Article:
Different types of hearing are implied in this parable:
• Some of the seed never really penetrates the hard ground which has beaten under foot (13:19). The seed which falls on the path represents those who hear without understanding. The evil one
snatches the word.
• Some of the seed falls on rocks with a shallow layer of soil (13:20f.). The quick, early, growth is unsustainable. After an initial joyful response, the sun scorches and withers the plant. This type of listener has an initially positive emotional response to the word but it has not gone deep enough to put down root, rather like the foolish man who built his house without a foundation and thus is flattened when the storm of persecution comes along (7:24–27).
• Some of the seed is choked by thorns (13:22). The word is heard, but the enticing voice of materialism and worldly wealth stifles the fledgling growth.
• Some falls on good soil (13:23). Evidence that the word has been heard, understood and heeded, is seen in the bearing of fruit.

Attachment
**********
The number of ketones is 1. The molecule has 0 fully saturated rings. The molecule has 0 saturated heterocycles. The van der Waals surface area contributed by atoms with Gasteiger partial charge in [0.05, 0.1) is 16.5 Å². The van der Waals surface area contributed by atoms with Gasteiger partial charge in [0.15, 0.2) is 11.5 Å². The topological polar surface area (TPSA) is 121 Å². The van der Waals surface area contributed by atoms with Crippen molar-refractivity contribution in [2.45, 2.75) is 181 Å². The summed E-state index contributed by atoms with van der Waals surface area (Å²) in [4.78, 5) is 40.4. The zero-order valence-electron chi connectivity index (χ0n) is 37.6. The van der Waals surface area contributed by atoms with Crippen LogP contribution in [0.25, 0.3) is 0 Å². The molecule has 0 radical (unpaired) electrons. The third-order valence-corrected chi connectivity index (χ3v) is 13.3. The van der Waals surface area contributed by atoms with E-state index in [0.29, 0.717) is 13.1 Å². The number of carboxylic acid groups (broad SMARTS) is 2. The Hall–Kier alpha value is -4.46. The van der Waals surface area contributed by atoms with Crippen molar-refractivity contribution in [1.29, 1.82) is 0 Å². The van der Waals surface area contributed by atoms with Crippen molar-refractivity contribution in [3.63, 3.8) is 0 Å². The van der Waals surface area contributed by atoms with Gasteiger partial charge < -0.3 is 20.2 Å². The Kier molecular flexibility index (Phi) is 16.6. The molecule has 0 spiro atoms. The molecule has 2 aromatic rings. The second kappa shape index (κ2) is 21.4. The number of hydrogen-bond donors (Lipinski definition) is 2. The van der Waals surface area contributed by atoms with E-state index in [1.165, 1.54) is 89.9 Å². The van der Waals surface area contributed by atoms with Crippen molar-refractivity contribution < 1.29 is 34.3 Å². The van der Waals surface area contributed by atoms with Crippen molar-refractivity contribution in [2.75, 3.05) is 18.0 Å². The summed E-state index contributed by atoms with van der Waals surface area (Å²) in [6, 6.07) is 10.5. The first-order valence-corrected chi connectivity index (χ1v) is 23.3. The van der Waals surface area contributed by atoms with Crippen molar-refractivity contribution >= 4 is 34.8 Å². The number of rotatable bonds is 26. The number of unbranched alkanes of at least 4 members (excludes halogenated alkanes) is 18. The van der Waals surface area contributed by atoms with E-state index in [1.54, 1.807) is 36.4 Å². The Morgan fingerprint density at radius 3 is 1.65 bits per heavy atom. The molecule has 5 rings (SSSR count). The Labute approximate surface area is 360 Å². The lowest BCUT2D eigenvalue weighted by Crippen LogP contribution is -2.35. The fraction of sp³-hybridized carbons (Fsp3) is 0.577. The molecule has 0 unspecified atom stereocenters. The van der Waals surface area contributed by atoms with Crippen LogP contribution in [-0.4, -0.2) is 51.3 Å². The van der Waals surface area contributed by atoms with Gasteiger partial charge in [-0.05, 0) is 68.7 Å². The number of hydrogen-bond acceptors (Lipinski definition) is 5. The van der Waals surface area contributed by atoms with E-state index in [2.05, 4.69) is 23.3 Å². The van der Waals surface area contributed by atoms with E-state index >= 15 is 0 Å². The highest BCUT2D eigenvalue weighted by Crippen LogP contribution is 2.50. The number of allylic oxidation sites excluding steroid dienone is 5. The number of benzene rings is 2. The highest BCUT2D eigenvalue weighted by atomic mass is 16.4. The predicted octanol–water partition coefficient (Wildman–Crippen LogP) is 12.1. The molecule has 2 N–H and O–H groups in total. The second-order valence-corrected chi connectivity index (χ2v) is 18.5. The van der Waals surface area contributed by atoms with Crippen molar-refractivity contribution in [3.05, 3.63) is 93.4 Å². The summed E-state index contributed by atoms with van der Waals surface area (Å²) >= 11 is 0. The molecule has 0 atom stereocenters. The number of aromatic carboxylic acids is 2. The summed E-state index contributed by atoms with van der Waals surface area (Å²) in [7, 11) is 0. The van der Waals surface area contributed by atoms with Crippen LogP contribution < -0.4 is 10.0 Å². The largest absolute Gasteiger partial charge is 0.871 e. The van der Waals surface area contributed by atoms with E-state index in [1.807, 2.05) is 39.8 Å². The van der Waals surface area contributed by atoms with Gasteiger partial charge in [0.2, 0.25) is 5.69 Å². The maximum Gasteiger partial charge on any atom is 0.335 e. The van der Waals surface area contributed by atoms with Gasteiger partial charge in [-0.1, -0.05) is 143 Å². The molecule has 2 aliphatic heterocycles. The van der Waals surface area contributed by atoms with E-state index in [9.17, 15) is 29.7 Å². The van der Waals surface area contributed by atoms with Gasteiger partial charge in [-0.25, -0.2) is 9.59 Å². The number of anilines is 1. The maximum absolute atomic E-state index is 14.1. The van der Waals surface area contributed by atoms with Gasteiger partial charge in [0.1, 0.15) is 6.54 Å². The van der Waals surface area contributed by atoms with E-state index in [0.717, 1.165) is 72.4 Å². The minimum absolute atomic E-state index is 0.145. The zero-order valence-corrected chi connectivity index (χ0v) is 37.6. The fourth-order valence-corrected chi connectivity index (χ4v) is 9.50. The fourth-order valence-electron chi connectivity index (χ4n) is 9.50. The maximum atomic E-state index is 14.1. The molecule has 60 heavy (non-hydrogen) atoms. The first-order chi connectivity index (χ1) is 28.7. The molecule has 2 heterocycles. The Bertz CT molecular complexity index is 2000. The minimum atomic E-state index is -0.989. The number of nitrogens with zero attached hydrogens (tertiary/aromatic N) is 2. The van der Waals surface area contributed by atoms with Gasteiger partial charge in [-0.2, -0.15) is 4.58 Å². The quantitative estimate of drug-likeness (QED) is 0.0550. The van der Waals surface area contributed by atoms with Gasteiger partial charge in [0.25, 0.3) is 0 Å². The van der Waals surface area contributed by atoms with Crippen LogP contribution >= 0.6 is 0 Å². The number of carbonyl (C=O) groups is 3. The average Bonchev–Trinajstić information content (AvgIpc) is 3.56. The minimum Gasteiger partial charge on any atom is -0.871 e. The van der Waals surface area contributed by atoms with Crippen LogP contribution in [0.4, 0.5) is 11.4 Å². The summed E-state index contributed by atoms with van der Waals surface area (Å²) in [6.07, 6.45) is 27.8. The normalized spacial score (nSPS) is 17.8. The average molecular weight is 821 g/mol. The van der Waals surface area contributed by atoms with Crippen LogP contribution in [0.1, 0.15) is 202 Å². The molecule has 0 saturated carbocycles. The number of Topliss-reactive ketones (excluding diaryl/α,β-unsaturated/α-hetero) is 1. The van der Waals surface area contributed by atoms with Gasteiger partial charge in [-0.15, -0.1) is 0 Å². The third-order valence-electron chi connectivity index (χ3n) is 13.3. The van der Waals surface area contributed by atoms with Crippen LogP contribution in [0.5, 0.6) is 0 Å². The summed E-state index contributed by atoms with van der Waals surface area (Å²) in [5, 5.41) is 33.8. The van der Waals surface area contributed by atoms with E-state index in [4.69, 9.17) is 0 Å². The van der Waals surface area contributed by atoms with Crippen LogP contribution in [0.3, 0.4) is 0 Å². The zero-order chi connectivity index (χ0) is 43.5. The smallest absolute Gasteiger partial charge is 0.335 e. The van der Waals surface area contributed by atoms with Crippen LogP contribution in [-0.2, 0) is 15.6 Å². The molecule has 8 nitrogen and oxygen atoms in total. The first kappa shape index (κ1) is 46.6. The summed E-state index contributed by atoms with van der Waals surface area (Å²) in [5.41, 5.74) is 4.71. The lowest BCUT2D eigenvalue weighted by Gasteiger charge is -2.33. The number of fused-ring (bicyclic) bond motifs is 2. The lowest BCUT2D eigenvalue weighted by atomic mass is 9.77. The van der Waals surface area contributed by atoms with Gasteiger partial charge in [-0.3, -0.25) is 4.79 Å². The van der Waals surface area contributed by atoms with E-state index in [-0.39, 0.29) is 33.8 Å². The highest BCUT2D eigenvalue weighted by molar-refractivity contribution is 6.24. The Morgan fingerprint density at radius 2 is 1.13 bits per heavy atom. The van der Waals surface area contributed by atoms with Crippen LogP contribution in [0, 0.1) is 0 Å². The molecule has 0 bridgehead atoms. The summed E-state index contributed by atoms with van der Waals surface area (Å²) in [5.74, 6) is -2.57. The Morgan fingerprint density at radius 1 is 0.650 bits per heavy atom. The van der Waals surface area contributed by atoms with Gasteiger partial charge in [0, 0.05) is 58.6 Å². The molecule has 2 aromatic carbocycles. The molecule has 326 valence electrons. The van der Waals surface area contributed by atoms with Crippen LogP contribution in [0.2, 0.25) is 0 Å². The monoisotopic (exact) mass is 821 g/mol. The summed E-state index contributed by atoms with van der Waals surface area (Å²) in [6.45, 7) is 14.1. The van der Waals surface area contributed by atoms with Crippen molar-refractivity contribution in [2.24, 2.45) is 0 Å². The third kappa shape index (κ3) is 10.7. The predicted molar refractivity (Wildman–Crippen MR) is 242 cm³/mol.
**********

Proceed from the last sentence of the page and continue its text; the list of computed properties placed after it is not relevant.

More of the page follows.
In addition to the need for clarity and understanding in preaching, Jesus might be implying the need for the preacher to protect the word from an enthusiastic, but shallow, reception, being snatched away, or choked out. The glittery deceitfulness of the false messages around and the distraction from other cares and concerns compete for fruitfulness in the hearer. But that which goes deep produces amazing and life impacting fruit. Thus there is no need for panic, nor is there any need to change strategy. The seed of the message of the kingdom has potential for massive change.
There are some implications for the preacher, e.g. not using stories/jokes that distract, doing all we can to encourage attentive hearing and protecting the preached word from being snatched away, etc. There are implications for the hearer too. For example, Paul seeks to ensure that “the word of God dwells richly in/among you,” (or, maybe “you all” for this is plural, not just the individual Christian; Col 3:16) and that within the congregation Christians speak the word to one another, perhaps over coffee in the lobby after church or at any other times when Christians meet together. In these ways and more, the preaching may take root. These principles are borne out in other biblical texts as this brief overview will demonstrate.